Intimate Partner Violence, Depression, and Quality of Life among Women Living with HIV/AIDS in a Coastal City of South India

Research output: Contribution to journalArticle

5 Citations (Scopus)

Abstract

Background: Intimate partner violence (IPV) is a severe form of abuse prevalent in urban and rural areas of India with its effects on mental and physical health of the person receiving it, leading to a poorer quality of life. Methods: A cross-sectional study was conducted among 99 women living with HIV, and information was collected using abuse assessment scale. The data were entered and analyzed using SPSS version 17.0. Results: The IPV was reported by 19.2% of the respondents, of which psychological (14.1%) was most common followed by physical (4.1%) and sexual abuse (1.0%). The experience of IPV was significantly associated with socioeconomic status, number of children, marital status, and CD4 counts of the participants. Conclusion: The prevalence of IPV in our study was found to be less compared to previous studies, however, there were significant association among factors such as socioeconomic status, CD4 counts, and marital status of the participants.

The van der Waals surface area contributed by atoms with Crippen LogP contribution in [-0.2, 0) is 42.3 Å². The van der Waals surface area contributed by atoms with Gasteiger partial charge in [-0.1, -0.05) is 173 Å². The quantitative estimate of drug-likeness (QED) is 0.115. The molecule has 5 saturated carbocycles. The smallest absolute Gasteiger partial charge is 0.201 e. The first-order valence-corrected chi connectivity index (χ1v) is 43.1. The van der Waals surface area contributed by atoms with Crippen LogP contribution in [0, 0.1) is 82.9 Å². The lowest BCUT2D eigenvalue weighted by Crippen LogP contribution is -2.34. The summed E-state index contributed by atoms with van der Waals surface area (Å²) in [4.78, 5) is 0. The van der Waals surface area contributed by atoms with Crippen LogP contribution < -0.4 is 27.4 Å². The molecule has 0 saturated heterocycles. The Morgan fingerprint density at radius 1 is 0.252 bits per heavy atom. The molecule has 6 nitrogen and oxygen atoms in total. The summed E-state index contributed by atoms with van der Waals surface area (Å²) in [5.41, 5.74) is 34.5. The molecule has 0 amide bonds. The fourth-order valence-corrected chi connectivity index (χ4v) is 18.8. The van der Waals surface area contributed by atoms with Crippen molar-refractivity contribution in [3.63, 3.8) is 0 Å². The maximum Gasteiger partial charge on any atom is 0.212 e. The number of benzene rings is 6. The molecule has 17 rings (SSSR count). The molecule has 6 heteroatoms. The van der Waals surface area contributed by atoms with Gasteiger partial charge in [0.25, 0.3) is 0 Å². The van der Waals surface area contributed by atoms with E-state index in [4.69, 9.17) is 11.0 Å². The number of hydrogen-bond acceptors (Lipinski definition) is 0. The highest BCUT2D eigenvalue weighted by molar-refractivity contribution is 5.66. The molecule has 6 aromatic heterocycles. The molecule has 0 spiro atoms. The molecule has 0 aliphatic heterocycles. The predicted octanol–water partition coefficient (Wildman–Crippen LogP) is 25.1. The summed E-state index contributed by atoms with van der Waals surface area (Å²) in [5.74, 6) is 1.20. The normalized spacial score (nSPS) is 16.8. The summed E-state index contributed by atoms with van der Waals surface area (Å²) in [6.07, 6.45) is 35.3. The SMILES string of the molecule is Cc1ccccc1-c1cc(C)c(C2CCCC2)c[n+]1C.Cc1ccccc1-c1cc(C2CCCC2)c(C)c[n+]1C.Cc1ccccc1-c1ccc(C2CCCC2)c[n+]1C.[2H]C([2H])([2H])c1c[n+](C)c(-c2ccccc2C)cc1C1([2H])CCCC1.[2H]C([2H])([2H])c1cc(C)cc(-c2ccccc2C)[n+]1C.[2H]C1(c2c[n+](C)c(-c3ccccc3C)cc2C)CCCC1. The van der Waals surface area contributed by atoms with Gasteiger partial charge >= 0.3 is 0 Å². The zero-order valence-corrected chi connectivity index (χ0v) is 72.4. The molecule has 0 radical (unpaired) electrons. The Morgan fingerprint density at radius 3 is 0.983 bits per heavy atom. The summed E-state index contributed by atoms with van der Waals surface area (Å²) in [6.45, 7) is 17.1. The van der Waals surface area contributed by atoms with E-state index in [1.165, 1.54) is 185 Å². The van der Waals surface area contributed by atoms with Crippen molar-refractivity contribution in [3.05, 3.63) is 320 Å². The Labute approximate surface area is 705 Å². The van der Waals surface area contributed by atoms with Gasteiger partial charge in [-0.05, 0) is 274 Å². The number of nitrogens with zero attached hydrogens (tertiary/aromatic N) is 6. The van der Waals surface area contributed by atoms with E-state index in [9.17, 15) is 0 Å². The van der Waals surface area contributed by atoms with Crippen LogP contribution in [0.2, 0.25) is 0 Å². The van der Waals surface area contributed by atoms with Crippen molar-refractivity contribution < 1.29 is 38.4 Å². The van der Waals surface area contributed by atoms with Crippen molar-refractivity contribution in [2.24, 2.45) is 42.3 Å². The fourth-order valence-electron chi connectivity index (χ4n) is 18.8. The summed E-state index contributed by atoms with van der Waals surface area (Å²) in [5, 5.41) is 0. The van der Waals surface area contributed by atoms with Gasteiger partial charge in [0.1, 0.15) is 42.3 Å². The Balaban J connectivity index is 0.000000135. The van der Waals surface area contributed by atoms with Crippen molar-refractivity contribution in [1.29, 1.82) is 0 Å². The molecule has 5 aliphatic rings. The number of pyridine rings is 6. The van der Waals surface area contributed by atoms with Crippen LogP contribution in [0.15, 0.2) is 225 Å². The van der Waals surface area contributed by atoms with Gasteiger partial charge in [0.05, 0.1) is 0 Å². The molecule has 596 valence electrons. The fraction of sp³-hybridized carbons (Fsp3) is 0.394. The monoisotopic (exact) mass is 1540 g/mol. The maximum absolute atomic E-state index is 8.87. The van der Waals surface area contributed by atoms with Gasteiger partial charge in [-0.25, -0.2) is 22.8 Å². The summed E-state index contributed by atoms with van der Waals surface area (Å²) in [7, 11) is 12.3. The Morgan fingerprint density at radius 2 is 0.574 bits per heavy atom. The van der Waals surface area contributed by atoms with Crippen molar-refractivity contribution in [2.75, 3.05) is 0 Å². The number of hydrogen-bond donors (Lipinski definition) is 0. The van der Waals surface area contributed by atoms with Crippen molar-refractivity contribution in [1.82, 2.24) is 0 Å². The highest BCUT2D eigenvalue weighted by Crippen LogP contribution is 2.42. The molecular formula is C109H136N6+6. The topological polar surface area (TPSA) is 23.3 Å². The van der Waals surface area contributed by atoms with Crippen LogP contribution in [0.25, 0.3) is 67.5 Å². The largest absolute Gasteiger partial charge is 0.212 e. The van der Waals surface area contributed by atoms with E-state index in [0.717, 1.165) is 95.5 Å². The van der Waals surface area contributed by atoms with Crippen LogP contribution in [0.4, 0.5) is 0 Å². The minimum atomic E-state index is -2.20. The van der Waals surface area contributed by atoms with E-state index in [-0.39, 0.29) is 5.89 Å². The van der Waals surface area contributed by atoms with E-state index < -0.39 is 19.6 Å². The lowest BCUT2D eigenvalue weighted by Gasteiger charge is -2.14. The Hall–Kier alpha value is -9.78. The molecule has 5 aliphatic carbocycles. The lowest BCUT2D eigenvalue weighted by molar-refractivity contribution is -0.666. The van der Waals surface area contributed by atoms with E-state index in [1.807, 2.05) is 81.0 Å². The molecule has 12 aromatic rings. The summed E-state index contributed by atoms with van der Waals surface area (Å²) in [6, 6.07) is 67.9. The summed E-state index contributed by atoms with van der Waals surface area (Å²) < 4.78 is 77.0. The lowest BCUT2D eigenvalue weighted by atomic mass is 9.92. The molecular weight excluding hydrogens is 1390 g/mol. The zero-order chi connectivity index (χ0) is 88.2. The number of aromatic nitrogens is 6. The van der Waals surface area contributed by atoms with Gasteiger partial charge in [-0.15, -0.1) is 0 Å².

Original languageEnglish
Pages (from-to)455-459
Number of pages5
JournalJournal of the International Association of Providers of AIDS Care
Volume16
Issue number5
DOIs
Publication statusPublished - 01-09-2017

All Science Journal Classification (ASJC) codes

  • Immunology
  • Dermatology
  • Infectious Diseases

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